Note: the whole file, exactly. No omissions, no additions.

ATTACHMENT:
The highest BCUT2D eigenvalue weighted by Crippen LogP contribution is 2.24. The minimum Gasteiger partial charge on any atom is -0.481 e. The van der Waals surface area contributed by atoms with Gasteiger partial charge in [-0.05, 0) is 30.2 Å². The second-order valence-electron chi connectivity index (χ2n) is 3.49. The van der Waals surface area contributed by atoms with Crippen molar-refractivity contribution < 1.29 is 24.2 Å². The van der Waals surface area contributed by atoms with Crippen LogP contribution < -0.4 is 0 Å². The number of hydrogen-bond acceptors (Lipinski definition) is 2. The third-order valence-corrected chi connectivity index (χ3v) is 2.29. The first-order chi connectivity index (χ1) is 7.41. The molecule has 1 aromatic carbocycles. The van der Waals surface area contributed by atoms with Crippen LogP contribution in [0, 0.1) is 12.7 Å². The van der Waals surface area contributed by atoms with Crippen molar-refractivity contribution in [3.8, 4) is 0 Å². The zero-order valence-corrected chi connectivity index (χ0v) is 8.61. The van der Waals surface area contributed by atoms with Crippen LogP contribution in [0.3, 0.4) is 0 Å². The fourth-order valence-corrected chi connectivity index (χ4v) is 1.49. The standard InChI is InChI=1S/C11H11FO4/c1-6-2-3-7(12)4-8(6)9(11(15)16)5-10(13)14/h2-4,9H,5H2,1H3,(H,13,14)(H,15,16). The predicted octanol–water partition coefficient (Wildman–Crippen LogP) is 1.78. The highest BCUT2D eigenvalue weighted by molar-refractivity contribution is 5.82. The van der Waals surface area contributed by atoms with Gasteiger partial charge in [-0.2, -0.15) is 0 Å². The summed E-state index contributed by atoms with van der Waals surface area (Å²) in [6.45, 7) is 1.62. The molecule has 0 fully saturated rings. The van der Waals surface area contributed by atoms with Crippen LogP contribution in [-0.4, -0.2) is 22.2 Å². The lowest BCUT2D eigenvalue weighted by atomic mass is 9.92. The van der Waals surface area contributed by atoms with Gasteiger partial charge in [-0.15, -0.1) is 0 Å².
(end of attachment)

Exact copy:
The highest BCUT2D eigenvalue weighted by Crippen LogP contribution is 2.24. The minimum Gasteiger partial charge on any atom is -0.481 e. The van der Waals surface area contributed by atoms with Gasteiger partial charge in [-0.05, 0) is 30.2 Å². The second-order valence-electron chi connectivity index (χ2n) is 3.49. The van der Waals surface area contributed by atoms with Crippen molar-refractivity contribution < 1.29 is 24.2 Å². The van der Waals surface area contributed by atoms with Crippen LogP contribution < -0.4 is 0 Å². The number of hydrogen-bond acceptors (Lipinski definition) is 2. The third-order valence-corrected chi connectivity index (χ3v) is 2.29. The first-order chi connectivity index (χ1) is 7.41. The molecule has 1 aromatic carbocycles. The van der Waals surface area contributed by atoms with Crippen LogP contribution in [0, 0.1) is 12.7 Å². The van der Waals surface area contributed by atoms with Crippen molar-refractivity contribution in [3.8, 4) is 0 Å². The zero-order valence-corrected chi connectivity index (χ0v) is 8.61. The van der Waals surface area contributed by atoms with Crippen LogP contribution in [0.3, 0.4) is 0 Å². The fourth-order valence-corrected chi connectivity index (χ4v) is 1.49. The standard InChI is InChI=1S/C11H11FO4/c1-6-2-3-7(12)4-8(6)9(11(15)16)5-10(13)14/h2-4,9H,5H2,1H3,(H,13,14)(H,15,16). The predicted octanol–water partition coefficient (Wildman–Crippen LogP) is 1.78. The highest BCUT2D eigenvalue weighted by molar-refractivity contribution is 5.82. The van der Waals surface area contributed by atoms with Gasteiger partial charge in [-0.2, -0.15) is 0 Å². The summed E-state index contributed by atoms with van der Waals surface area (Å²) in [6.45, 7) is 1.62. The molecule has 0 fully saturated rings. The van der Waals surface area contributed by atoms with Crippen LogP contribution in [-0.4, -0.2) is 22.2 Å². The lowest BCUT2D eigenvalue weighted by atomic mass is 9.92. The van der Waals surface area contributed by atoms with Gasteiger partial charge in [-0.15, -0.1) is 0 Å².